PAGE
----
Then come emerging managers - those that AIMA define as having AUM of up to $500m USD – there are 2052* of these, also managing 6%* of the total hedge fund industry AUM. These managers feature many entrepreneurs and startup businesses. They are often the cradle for the industry’s innovations. Yet much less is known about these smaller firms. Until this research, we did not know, for example, that the average break-even point for sub-$500m firms is about $86m – or that a third of these firms run profitable businesses with less than $50m in assets. This is a significant finding, since other surveys - of the industry as a whole – have suggested that the average breakeven figure is several hundred million dollars. Those data points were heavily influenced by the largest businesses in our industry. It stands to reason that a firm with hundreds of employees and institutional clients in numerous jurisdictions would cost substantially more to run than, say, a five-person outfit managing assets for a small number of clients (as well as its own money).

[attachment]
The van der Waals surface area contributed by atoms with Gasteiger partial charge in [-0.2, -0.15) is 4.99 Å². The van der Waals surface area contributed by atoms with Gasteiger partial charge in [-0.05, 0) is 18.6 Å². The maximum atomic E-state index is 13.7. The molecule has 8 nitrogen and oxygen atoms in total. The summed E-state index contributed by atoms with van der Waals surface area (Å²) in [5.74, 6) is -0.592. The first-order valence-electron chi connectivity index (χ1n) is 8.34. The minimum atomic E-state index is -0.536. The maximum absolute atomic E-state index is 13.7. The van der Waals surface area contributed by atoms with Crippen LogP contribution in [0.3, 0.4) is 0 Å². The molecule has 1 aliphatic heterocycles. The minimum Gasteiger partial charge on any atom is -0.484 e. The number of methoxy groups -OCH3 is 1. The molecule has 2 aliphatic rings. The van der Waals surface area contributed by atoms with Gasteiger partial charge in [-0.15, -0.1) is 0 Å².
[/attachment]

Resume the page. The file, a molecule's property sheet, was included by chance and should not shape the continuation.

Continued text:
Our research also sheds new light on the impact of broader trends and themes on this segment of the industry, such as fee pressures, the impact of post-crisis regulations, demands for ever greater methods of alignment of interests, and the optimum mix between in- and out-sourcing.

Smaller hedge fund firms comprise an essential constituency for both our organisations. Sub-$500m firms make up about two-thirds of AIMA’s fund manager members, while GPP is of course a leading prime broker for small and mid-sized hedge funds. We are pleased to be working together to provide insights into this important community, which reflect both the industry’s past, when hedge fund firms were generally smaller and more reliant on investment from family offices and funds of funds, and its future.

*Number of hedge funds and AUM sourced from Preqin, June 2017

Jack Inglis


Sean Capstick

Head of Prime Brokerage, GPP

Executive summary